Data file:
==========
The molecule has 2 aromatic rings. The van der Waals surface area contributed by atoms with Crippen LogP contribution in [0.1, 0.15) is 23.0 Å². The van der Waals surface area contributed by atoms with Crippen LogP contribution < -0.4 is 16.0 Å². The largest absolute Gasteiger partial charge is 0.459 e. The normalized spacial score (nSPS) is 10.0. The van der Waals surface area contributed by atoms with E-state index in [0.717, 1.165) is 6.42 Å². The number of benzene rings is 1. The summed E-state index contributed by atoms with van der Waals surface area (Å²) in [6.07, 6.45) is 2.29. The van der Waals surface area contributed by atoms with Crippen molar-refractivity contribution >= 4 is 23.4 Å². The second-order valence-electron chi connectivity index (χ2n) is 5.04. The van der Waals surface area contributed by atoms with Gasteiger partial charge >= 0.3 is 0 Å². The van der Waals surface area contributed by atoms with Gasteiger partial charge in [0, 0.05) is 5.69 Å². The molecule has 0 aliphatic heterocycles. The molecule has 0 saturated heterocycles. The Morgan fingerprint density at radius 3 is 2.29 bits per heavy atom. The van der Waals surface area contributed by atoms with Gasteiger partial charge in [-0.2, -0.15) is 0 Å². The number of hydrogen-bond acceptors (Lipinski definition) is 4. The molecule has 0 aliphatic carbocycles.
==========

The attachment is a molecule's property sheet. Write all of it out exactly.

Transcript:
The molecule has 2 aromatic rings. The van der Waals surface area contributed by atoms with Crippen LogP contribution in [0.1, 0.15) is 23.0 Å². The van der Waals surface area contributed by atoms with Crippen LogP contribution < -0.4 is 16.0 Å². The largest absolute Gasteiger partial charge is 0.459 e. The normalized spacial score (nSPS) is 10.0. The van der Waals surface area contributed by atoms with E-state index in [0.717, 1.165) is 6.42 Å². The number of benzene rings is 1. The summed E-state index contributed by atoms with van der Waals surface area (Å²) in [6.07, 6.45) is 2.29. The van der Waals surface area contributed by atoms with Crippen molar-refractivity contribution >= 4 is 23.4 Å². The second-order valence-electron chi connectivity index (χ2n) is 5.04. The van der Waals surface area contributed by atoms with Gasteiger partial charge >= 0.3 is 0 Å². The van der Waals surface area contributed by atoms with Gasteiger partial charge in [0, 0.05) is 5.69 Å². The molecule has 0 aliphatic heterocycles. The molecule has 0 saturated heterocycles. The Morgan fingerprint density at radius 3 is 2.29 bits per heavy atom. The van der Waals surface area contributed by atoms with Gasteiger partial charge in [-0.2, -0.15) is 0 Å². The number of hydrogen-bond acceptors (Lipinski definition) is 4. The molecule has 0 aliphatic carbocycles.